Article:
Musically, LaFarge continues to mix and match a wide variety of styles and traditions, while never losing track of his own vision. “I listen to a lot of Latino music, and I listen to a lot of French music, whether it comes from France or Africa, and I listen to a lot of rocksteady — you know, fifties and sixties Jamaican music. I’ll mess with rhythms and try to come up with stuff that sounds almost more traditional in certain genres, and then keep playing it and try and get it into something that I’ll want to sing every night. This record is kind of like Roy Orbison and Bob Dylan hanging out with chanson singers and French jazz bands in like the forties, but I was never trying to make it sound like a particular person. It was more like, ‘If it sounds too much like this person, I need to make it sound more like me.’”
Despite the trying period that preceded its recording, Rock Bottom Rhapsody is ultimately far more uplifting and life-affirming than its title would suggest. “That desperation, that struggle,” LaFarge ponders, “Did it add something to the record? It certainly did. I mean, I don’t know if it made it better; it just is what it is. It’s not up to me to decide if people are going to feel that…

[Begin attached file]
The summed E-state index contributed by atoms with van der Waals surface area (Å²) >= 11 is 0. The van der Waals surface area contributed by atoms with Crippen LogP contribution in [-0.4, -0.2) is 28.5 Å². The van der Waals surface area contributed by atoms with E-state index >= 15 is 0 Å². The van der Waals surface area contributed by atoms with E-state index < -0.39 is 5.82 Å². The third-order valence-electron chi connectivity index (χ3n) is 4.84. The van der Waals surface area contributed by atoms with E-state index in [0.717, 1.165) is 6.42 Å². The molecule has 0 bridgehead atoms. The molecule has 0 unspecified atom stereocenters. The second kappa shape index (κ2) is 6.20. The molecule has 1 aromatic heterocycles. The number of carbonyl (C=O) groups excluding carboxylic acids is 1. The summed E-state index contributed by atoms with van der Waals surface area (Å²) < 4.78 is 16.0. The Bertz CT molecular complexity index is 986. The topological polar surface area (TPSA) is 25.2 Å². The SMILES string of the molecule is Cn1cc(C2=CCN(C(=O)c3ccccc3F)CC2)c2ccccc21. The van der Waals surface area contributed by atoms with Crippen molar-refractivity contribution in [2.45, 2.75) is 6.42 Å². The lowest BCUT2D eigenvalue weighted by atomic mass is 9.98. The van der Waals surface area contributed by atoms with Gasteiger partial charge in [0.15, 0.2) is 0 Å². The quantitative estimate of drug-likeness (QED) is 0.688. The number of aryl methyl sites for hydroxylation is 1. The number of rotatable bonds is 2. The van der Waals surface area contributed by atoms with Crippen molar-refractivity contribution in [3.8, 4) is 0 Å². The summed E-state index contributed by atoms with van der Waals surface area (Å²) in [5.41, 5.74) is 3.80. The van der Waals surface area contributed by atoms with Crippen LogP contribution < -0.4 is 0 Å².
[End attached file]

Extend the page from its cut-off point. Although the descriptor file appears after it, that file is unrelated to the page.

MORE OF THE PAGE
“Certainly, there are things in The Bible that I’ve interpreted to mean that suffering is a part of life,” he continues. “And along with that, there’s different seasons; and there’s pleasures and joys and triumphs, as well. And when we’re on top, we think we’ll never fall. But that fall has certainly given some deeper meaning to things that I’ll write going forward, and that’s something to be grateful for.”